Did you know that there is a 6th sense that is critical to achieving customer satisfaction and excellent relational service? In last week’s blog “Customer Experience Essentials – Utilizing the Five Senses” we covered the importance of utilizing Sight, Scent and Sound and how Disney uses each. This week, I want to briefly cover Taste and Touch and then expound on the always important and typically under represented Sixth Sense. we covered the importance of utilizing Sight, Scent and Sound and how Disney uses each. This week, I want to briefly cover Taste and Touch and then expound on the always important and typically under represented Sixth Sense.

With nearly 100 restaurants on Disney property, the sense of taste plays a large role in the Guest Experience. Especially at Epcot, variety is the order of the day. From the Biergarten in Germany to the Katsura Grill in Japan to the Nine Dragons Restaurant in China to to Restaurant Marrakesh in Morocco and even the Liberty Inn at the American Pavilion, taste is paramount. Never underestimate the appetite of American consumers – and the attention to detail they give in their opinions on food quality and quantity.

A new company called Intentional Chocolate is taking the notion of the edible Experience to an entirely new level. It is utilizing a concept of “embedding good intentions,” where there is a cerebral process of placing good thoughts and vibes into the ingredients before serving. According to the company’s double-blind test at the University of Wisconsin, the researchers tested the well-being of consumers after partaking of Intentional Chocolate versus other forms of chocolate – and it works! the Intentional Chocolate improved the overall mood of the consumers by more than 67 percent over the normal chocolate sample. Whether it is meditation, prayer, or just extra care when preparing and delivering a meal, there is a credible reason to concentrate on the intentions and the Impressions that go into the food and drink within the Experience deliverable.

Walt Disney World is designed around the sense of touch and feel, which is used to gather and to convey information. For instance, a handshake in our culture reveals a lot of information to another person. A limp handshake denotes reluctance or lack of confidence, whereas a strong grip signifies confidence or control. The feel of the room or environment is very important. It’s amazing what happens when the temperature of the movie theater, hotel room or restaurant is too high or too low; it really has the power to kill the Experience, doesn’t it?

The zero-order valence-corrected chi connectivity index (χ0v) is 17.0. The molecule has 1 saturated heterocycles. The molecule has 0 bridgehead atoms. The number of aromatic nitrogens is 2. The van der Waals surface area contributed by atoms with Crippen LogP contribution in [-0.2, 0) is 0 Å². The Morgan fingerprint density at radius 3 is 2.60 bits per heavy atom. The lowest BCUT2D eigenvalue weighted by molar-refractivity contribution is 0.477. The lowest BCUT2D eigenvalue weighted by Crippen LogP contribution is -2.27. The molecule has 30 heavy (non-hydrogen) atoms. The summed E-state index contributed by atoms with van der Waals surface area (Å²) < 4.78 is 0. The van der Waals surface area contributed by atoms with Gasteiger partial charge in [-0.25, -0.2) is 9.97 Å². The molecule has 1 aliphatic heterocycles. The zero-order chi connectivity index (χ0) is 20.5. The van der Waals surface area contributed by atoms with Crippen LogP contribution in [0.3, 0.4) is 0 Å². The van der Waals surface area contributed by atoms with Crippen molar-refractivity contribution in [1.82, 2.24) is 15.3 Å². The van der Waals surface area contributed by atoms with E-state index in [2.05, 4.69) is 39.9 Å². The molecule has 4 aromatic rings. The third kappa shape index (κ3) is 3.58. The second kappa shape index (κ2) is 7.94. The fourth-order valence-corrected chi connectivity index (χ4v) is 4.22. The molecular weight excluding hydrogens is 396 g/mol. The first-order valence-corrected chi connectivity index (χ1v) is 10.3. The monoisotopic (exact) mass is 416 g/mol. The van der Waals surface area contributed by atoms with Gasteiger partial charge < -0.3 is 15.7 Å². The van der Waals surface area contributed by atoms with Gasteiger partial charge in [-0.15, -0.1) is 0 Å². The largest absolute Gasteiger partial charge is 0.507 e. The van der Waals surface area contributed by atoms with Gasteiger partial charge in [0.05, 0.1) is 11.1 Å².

Some call emotions the sixth sense. Emotions are powerful, as is the ability to positively influence the emotions of others. Advertisers and companies have long made an effort to capitalize on the emotions of consumers as they promote their products and services. Sir Richard Branson once said, “I’ve never been particularly food at numbers, but I think I’ve done a reasonable job with feelings. And I’m convinced that it is feelings – and feelings alone – that account for the success of the Virgin Brand in all of its myriad forms.” Emotions evoke memories, and memories influence action – often to repeat the past, thus creating loyalty and an affinity for specific brands and services.

here are four emotion driven chemicals released by the human brain that can bring about action through an ExperienceL endorphins, dopamine, serotonin, and oxytocin. Endorphins provide physical drive and endurance, while dopamine helps us achieve our goals and makes sure we get things done. Serotonin gives us pride and self-confidence, and oxytocin is the chemical behind love and acts of kindness.

  1. Driving the Experience toward the release of endorphins is created by excitement and the thrill of the hunt. Disney does this by creating anticipation throughout its parks and their presentations – and even while you stand in line.
  2. Driving the Experience toward the release of dopamine is created by generating a feeling of accomplishment and pride through specific results.  Some visitors experience this feeling of accomplishment simply by making it to one of their destinations. The immediate impressions upon entrance are overwhelmingly positive. Disney also makes a habit of special rewards like Club 33 for Disney VIPs, the Vacation Clubs, and the myriad of other opportunities to feel as if you have earned something extraordinary.
  3. Driving the Experience toward the release of serotonin is created by special recognition and approval. Disney does this by making everyone feel like a guest and as if he or she was important – and by making guests feel as if they are a part of the show, for example, by going as far as to include them in a performance or by taking action photos of the during the Experience.
  4. Driving the Experience toward the release of oxytocin is created by fostering a sense of love and belonging, community, and communication in the employee and customer base. Disney does this by creating such a memorable Experience that people feel compelled to become Ambassadors just to share and compare their Experience with others. Disney is not just a destination; it’s a community.

(The above information is an excerpt from The Experience: The 5 Principles of Disney Service and Relationship Excellence.)


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